Sounding the Seventh Trumpet (2002)

    Sounding the Seventh Trumpet begins with a lot of promise. Opener “To End The Rapture” kicks the affair off with some Iron Maiden-ish guitar acrobatics and some decent clean singing from Matthew “M. Shadows” Sanders. It’s pretty stellar for the whole minute and a half it lasts, and then “Turn the Other Way” begins, and the whole affair goes down the tubes pretty quickly. I can see why Sanders needed vocal polyp surgery. His harsh screams sound genuinely painful and unintelligible at the same time. Avenged Sevenfold ought to have doubled down on their melodic guitar and singing segments early on, because their chug-and-pinch-harmonic conception of ‘groove’ riffs does not work. I don’t particularly like Avenged Sevenfold (that said, I also feel they are unfairly maligned, and have written a few genuinely excellent songs which they are unable to execute live), but I see why they followed their music to its current arena rock configuration: “Warmness of the Soul” is one of the better songs here, even if it’s trying too hard to sound like a cut from Use Your Illusion. Then again, judging by the rest of the album, Avenged Sevenfold’s biggest problem has always been trying too hard to be their heroes. That and writing a song about the “Streets.” Never a good idea.

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    The Stings of Conscience (2001)

    Oh boy. Unearth use the same breakdown twice in the first song. At least the bass is audible (“Stronghold” benefits particularly well from this), and the crossover thrash influence is evident. The stereotype of each and every song ending in a bottom string chugging breakdown seems most true for Unearth. Like God Forbid, they manage to temper their obvious fury into a remarkable level of anonymity, even though they wrote more concise and energetic songs for the most part. The relatively raw production values give The Stings of Conscience a kind of vitality that some of these other albums lack, but it doesn’t do their thin lead guitar tone any favors, which is a shame because Buz McGrath and Ken Susi are playing their asses off on some of these solos — I dig the pealing sweep-arpeggios that open “My Desire.” When Unearth ditches the breakdown shtick for a black-thrash meets In Flames outro, as on “Vanishment,” they manage to get my head banging.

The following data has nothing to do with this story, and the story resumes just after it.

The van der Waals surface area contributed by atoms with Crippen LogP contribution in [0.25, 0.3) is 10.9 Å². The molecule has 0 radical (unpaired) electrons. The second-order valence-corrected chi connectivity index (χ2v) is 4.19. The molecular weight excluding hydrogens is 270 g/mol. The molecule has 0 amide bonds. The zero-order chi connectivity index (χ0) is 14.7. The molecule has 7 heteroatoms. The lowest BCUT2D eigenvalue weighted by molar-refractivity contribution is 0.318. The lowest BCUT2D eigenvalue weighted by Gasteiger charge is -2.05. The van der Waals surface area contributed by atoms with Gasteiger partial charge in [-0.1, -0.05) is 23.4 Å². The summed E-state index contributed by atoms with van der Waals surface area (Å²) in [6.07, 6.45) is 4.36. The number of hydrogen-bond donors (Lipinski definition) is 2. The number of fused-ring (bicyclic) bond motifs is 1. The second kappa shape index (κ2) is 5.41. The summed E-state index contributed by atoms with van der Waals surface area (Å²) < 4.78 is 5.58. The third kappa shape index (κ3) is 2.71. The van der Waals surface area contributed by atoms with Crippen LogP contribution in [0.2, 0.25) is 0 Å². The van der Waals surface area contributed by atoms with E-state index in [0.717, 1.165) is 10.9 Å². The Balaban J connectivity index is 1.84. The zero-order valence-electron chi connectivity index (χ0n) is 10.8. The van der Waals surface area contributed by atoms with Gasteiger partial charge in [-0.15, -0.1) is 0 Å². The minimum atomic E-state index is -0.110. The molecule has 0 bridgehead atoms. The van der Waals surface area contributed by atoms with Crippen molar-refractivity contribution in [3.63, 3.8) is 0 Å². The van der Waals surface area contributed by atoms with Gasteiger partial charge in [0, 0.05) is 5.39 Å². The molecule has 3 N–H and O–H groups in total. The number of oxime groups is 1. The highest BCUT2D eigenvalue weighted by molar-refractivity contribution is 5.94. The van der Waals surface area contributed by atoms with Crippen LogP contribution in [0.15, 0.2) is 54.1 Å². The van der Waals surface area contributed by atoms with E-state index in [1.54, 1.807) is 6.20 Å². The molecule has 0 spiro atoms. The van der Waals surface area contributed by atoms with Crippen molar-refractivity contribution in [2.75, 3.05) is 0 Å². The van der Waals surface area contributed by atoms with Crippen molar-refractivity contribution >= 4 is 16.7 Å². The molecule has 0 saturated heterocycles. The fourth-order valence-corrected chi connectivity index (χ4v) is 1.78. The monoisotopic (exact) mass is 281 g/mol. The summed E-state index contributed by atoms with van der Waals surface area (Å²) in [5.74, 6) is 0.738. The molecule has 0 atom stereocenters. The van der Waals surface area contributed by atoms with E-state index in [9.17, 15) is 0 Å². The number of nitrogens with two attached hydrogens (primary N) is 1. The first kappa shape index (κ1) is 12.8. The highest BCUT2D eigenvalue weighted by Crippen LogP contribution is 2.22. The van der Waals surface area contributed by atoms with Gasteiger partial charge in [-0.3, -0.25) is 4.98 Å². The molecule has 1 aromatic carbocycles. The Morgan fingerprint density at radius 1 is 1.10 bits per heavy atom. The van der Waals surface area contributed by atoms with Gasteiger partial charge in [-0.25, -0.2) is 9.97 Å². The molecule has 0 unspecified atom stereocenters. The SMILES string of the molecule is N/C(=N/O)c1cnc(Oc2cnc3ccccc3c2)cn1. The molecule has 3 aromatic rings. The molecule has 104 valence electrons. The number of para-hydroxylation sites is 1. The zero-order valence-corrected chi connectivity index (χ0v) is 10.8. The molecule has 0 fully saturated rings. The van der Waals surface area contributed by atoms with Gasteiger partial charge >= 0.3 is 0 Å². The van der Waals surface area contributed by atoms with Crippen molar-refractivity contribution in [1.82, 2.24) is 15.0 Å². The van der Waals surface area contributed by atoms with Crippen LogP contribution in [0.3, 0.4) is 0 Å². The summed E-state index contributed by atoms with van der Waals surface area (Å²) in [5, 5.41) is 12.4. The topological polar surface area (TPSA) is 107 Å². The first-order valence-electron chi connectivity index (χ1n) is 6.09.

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    Lamb of God

    The New American Gospel (2000)

    Lamb of God never fit in with the NWOAHM very well and nowhere is that more apparent than on their first (or second, if you count Burn the Priest) album. Lamb of God tapped Steve Austin to produce the album alongside drummer Chris Adler, and it shows. The band has never sounded so distorted and noisy, they could almost be a completely different band. Play this album softly and all you can hear is throbbing distortion and Chris Adler’s ultra-loud clanking drums. This was the band’s first record with lead guitarist Mark Morton, and while his sonic preferences and melodic solos would come to define the band’s later sound, his solos are pretty buried on The New American Gospel, except for the still-great introduction to “Terror and Hubris in the House of Frank Pollard.” Randy Blythe is one of extreme metal’s most talented vocalists now, but he still sounds relatively hollow here. Even in this formative stage, however, Lamb of God wrote more viscerally intense music than their peers, even if most of these early songs sound incoherent compared to what they would go on to accomplish.